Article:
The world of motorsports is a vast and varied one, but it has gone largely unrepresented on the latest generation of hardware, as developers and publishers have taken their time to launch… That is until now, as MotoGP 14 has burst onto the PlayStation 4, alongside releases on older machines.
My familiarity with racing has largely been with four wheels on the ground, so as soon as I hopped onto a bike in the early tutorial, I was very aware of being out of my depth. Though the principle of finding and following the ideal racing line remain the same, the process of doing so on a ludicrously powerful motorbike was something quite different for my brain to process.
Without the downforces and weight of a Formula One or a touring car, the power of the bike’s engine needs to be meted out much more carefully unless you want the front to rise up (you don’t). Riding a curb too heavily will at the very least lose you time and grip, if not make you lose control completely and see your rider thrown off, and ending up on the curbs is particularly easy to do if you don’t get your braking, turning point, rider angle and throttle control absolutely right.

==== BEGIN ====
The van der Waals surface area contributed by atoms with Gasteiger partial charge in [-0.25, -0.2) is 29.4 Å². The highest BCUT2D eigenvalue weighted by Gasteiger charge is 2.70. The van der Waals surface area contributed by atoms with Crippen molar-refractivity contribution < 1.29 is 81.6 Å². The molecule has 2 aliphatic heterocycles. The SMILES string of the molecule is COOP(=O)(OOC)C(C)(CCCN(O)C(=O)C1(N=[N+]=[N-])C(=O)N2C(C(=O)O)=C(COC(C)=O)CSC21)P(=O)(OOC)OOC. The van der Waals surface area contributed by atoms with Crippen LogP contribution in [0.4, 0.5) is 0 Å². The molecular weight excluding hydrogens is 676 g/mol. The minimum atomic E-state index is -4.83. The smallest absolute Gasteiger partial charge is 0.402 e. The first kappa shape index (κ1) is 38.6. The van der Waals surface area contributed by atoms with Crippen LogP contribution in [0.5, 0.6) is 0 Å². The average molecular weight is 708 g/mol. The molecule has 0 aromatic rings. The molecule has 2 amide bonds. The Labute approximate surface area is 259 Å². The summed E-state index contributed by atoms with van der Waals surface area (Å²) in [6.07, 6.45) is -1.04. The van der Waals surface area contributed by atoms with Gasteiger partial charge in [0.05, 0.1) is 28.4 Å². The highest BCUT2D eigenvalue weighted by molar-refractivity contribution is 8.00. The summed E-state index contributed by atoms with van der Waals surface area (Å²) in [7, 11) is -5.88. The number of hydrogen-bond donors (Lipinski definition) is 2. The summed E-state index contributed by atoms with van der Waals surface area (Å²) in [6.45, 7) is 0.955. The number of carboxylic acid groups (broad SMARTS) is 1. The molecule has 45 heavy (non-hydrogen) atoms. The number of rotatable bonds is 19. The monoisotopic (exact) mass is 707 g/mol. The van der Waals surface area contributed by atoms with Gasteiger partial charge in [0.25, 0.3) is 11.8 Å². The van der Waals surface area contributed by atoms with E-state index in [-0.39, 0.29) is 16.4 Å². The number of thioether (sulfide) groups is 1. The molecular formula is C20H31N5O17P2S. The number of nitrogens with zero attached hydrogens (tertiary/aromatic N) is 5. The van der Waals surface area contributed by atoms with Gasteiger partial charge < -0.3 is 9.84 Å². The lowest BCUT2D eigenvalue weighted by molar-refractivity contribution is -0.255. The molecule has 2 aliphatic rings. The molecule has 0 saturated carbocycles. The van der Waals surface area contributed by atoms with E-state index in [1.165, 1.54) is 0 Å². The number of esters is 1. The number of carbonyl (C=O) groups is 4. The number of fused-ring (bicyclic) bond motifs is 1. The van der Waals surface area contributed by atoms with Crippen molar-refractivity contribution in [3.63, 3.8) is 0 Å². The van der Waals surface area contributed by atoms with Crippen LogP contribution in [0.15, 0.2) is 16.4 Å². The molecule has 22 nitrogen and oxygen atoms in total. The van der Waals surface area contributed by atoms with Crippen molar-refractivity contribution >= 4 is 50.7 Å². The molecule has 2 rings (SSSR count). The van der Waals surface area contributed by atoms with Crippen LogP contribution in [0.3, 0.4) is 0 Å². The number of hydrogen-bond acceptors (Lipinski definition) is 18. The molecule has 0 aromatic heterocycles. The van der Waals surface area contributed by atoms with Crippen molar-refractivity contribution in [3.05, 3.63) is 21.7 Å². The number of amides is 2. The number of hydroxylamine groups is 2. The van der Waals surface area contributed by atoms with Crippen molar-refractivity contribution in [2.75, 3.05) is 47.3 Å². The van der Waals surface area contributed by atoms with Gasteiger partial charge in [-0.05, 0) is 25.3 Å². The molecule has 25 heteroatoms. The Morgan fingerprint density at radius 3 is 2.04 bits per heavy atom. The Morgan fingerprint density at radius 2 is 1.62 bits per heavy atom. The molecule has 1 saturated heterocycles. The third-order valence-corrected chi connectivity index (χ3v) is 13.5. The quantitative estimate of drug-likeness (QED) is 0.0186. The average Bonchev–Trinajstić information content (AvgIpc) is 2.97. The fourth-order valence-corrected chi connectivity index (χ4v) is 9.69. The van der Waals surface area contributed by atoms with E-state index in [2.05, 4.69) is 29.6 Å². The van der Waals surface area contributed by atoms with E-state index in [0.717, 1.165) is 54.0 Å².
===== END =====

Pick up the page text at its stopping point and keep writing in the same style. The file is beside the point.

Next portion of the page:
The game does an admirable job of trying to make this all accessible, with Standard, Semi-Pro and Pro levels of physics simulation alongside a bevy of assists that you can tweak. It can assist with braking and leaning into corners, handle the dual braking systems as one, show the racing line and automatically tuck the rider’s body in to minimise drag. The only problem being that my first instinct with a racing game is to turn most of these off…
My attempts at riding the 1,000 cc, four-stroke beasts that are the modern MotoGP bikes failed quite miserably. I was just about to resign myself to racing with Standard physics when I discovered that the Career mode actually drops you into Moto3, the first of two feeder series, alongside Moto2, which follows the main championship around the globe.
Moto3 drops the bike’s raw power quite considerably, to less than a quarter the break horsepower, making it much, much easier to get to grips with the fundamentals of cornering and throttle control as I progressed through the early races of the 19 race season.